Hyundai managed to sell nearly 23,000 units of the Ioniq 5 in the US last year but this year it will be a much tougher task to achieve. Neither Ioniq 5 or Ioniq 6 qualify for the $7,500 federal EV credit which puts both the cars at a disadvantage. You’d think that Hyundai would go ahead and slash the prices but instead, the company is putting the prices up.
The entry level Ioniq 5 with the smaller, 58.2 kWh battery pack, costs now $42,785 with destination charge included. That makes it a whopping $9,360 more expensive than it was when it went on sale in the Spring of 2022.
|Model||New Price||Battery||EPA Range|
|2023 Hyundai Ioniq 5 SE SR RWD 19-inch||$42,785||58.2 kWh||220 miles (354 km)|
|2023 Hyundai Ioniq 5 SE RWD 19-inch||$46,835||77.4 kWh||303 miles (488 km)|
|2023 Hyundai Ioniq 5 SE AWD 19-inch||$50,335||77.4 kWh||266 miles (428 km)|
|2023 Hyundai Ioniq 5 SEL RWD 19-inch||$48,785||77.4 kWh||303 miles (488 km)|
|2023 Hyundai Ioniq 5 SEL AWD 19-inch||$52,285||77.4 kWh||266 miles (428 km)|
|2022 Hyundai Ioniq 5 Limited RWD 19-inch||$53,935||77.4 kWh||303 miles (488 km)|
|2022 Hyundai Ioniq 5 Limited AWD 20-inch||$57,835||77.4 kWh||266 miles (428 km)|
As you can see from the above table, the price difference between RWD and AWD models is $3,500 with the exception of the Limited trim where that difference is $3,900. The price difference between the smallest battery and the standard 77.8 kWh pack is $4,050 and some people will think hard whether the extra 180 miles of range is worth the extra money.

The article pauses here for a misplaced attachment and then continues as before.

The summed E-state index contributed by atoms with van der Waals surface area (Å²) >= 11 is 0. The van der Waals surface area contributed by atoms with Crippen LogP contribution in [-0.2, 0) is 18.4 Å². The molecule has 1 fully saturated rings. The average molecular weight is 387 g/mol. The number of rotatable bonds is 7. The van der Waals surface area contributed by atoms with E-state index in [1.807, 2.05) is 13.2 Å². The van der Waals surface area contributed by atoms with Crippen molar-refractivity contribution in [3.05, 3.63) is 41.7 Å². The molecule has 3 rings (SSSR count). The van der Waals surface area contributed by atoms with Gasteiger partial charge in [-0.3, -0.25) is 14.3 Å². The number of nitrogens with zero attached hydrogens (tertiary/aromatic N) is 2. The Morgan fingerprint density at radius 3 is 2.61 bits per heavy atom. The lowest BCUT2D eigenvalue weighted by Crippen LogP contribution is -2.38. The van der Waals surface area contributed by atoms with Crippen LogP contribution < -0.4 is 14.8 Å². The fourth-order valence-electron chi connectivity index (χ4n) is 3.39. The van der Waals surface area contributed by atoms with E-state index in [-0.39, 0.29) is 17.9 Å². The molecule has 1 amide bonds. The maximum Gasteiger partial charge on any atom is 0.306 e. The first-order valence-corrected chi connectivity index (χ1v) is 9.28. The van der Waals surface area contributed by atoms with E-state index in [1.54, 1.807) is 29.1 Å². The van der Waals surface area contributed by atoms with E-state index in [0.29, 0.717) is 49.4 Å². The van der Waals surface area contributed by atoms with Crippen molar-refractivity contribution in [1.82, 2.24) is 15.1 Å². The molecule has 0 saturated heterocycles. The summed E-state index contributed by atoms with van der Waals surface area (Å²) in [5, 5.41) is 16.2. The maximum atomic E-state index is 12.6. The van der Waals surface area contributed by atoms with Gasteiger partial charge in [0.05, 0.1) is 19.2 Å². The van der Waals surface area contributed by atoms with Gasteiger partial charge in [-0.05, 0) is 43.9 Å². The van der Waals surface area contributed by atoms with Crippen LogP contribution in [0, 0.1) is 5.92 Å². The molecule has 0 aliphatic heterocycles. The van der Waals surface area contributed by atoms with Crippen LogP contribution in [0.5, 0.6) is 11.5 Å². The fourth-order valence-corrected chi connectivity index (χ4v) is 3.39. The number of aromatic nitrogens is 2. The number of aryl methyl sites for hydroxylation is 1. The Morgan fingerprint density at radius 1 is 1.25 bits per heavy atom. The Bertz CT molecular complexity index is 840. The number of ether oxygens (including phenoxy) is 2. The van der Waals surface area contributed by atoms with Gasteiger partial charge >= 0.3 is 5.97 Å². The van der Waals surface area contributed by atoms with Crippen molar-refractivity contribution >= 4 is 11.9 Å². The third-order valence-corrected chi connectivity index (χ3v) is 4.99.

The ranges given in the table are estimates from Hyundai since the EPA certification is ongoing. According to the company though, the EPA range will be higher than the predictions thanks to much higher drivetrain efficiency - we’ll have to wait to see the results.
Hyundai went as far as releasing this helpful table below that lists all the changes between the 2022 and 2023 models. Interesting bit is the increased towing capacity by 650 lbs up to 2,300 lbs (1,043 kg) for all the Ioniq 5 versions powered by the larger 77.8 kWh battery pack.
Hyunday has one heck of a fight on its hands, without qualifying for the EV tax credit the company has to rely on its brand image to sell its electric cars. It’s not gonna be easy with the competition growing as fast as it is. At the same time it’ll be interesting to see how important is the EV tax credit for the buyers when it comes to choosing an electric car.
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